Sunday, April 21, 2019

Rural America is growing......but there's a caveat

In the years following beginning of the the Great Recession, much of rural America dealt with population loss. There is evidence however that this trend has started to reverse itself. For the second straight year, rural America has recorded population growth, largely driven by net positive in-migration. The growth is small, just 37,000, but it represents the reversal of the negative trajectory that dominated the early-mid 2010s. 

There is, however, a caveat to this finding. The counties that grew the most were either adjacent to metropolitan areas or home to recreational opportunities that would attract migrants, especially retirees. The most isolated rural pockets still recorded losses. As this map from The Daily Yonder illustrates, these population losses hit the most impoverished and disadvantaged areas of the country the hardest. For example, Appalachia and the Black Belt South are both home to counties that are continuing to depopulate. 

This map also tells a compelling story. You can look at it and see the depopulation of areas that have historically relied on industries that have since declined. In New England, Northern and Downeast Maine continue to experience population loss. In fact, Hancock County, home to Acadia National Park, is the only county in the Downeast region to gain in population, an illustration of the principle that recreational activities are a driver of population gain. Maine is one of only three states (along with Vermont and West Virginia) with a majority rural population so its rural communities are vital to the overall health of the state. The areas that have been hardest hit in Maine are those that have historically been reliant on fishing and logging. As these industries have declined, as have the fortunes of the towns that once supported them. The same is also true in West Virginia, which has historically been supported by the coal industry. In fact, the majority of counties in West Virginia lost population, an affliction that also affects neighboring and also formerly coal reliant eastern Kentucky.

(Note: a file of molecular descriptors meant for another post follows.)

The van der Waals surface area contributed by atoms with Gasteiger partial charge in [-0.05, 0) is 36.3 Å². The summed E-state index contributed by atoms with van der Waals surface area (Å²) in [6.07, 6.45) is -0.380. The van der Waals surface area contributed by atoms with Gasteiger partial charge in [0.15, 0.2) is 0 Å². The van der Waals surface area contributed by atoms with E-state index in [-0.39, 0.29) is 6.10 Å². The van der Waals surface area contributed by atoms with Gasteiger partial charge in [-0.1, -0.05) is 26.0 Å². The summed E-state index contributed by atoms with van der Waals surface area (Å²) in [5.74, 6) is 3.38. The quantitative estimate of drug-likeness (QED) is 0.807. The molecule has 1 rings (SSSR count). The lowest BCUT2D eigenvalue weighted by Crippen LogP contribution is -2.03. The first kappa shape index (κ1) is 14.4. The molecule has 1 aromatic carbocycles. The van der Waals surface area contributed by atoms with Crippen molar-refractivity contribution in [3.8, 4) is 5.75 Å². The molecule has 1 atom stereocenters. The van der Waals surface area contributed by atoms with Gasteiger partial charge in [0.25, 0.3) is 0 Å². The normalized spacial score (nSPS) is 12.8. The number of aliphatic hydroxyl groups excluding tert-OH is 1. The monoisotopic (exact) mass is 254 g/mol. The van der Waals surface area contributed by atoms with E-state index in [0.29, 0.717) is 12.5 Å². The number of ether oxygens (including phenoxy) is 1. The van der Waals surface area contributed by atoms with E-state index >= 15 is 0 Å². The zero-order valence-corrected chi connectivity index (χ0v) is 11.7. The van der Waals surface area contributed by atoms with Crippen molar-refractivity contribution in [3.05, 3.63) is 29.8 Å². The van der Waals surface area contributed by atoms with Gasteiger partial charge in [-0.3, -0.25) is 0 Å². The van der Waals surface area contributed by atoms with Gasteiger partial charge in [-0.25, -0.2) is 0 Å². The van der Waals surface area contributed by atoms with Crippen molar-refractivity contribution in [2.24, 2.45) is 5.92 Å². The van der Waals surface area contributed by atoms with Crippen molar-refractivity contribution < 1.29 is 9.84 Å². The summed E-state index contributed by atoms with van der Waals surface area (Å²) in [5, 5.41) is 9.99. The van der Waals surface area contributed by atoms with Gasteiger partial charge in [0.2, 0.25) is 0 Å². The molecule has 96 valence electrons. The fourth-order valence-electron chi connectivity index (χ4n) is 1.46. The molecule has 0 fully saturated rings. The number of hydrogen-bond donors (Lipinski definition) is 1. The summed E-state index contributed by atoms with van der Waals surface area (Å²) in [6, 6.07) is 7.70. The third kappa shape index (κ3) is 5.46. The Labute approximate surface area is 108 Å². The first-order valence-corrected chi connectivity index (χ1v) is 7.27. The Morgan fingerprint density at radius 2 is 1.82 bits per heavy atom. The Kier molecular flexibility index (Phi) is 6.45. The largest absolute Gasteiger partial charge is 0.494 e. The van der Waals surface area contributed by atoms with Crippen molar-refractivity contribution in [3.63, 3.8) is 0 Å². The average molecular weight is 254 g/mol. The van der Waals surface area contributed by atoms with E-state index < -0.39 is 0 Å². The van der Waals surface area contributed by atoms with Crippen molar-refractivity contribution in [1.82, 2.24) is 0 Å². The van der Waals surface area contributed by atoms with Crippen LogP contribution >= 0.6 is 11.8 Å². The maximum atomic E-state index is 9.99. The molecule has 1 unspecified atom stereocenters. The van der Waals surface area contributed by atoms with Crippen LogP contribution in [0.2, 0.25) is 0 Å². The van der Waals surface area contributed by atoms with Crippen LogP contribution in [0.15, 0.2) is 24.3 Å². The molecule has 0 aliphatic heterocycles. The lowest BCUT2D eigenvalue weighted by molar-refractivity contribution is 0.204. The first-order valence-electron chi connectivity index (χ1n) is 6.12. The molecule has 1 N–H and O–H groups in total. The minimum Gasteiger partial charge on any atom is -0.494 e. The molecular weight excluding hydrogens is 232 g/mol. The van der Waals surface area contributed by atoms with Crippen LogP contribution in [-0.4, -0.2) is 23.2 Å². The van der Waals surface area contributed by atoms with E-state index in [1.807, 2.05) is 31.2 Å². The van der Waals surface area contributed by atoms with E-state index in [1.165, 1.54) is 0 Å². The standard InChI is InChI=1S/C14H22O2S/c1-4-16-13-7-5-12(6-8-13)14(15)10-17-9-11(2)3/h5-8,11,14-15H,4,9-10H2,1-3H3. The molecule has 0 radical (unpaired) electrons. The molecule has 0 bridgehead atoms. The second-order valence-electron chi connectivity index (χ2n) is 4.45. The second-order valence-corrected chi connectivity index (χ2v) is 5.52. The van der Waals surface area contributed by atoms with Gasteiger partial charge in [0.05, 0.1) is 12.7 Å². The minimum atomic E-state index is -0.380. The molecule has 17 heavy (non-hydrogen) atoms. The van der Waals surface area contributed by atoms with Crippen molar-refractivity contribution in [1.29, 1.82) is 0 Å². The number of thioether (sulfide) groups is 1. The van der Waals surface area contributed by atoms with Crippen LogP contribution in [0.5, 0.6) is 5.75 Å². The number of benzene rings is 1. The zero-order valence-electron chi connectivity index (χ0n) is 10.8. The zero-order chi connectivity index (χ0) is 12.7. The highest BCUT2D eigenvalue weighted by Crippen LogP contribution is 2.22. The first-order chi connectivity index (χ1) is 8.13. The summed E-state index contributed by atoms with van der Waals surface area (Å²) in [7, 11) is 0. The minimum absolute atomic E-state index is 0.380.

The map also tells another compelling story, the decline of the impoverished rural South and the region's continued struggles. I would be remiss if I did not mention that my native county, Robeson County, North Carolina, saw a decline of 759 people in the last year. Within this however is also a great illustration of the growth of metro adjacent areas. Just last month, the Robeson County Board of Education discussed shutting down my high school alma mater, South Robeson High School, because of the declining youth population in that section of the county. In making that decision, they noted the asymmetrical growth in the county, with the northern part of the county, which is metro adjacent with Fayetteville being just over the county line, experiencing growth and the more isolated southern part experiencing population loss. Despite the growth in the northern part of the county, Robeson has, for the past couple of years, been leading the way in population loss in North Carolina. Robeson County's population losses also fit into the broader trend of impoverished, rural Southern counties declining in population. In almost every Southern state, the impoverished counties are the ones that are losing population. 

This story illustrates a growing problem, the continued isolation of disadvantaged rural communities. While this study is an overall positive for rural America, it does contain some continuing and troubling trends. As the most impoverished and disadvantaged communities continue to experience population loss, it will disproportionately affect the most vulnerable in those communities. Many of the most vulnerable people in these communities lack the resources to simply move to a new area to look for work and will be directly impacted by the consequences of a smaller population. For example, if property tax revenue declines, who will pay for schools? If skilled people are not moving to the area and are leaving, who will provide medical services? Legal services? As I have discussed in this space many times, there is an almost universal rural lawyer shortage and in many spaces, the bar is only aging. The potential impact of the continued decline of disadvantaged rural spaces could be dire for the most vulnerable in those spaces. 

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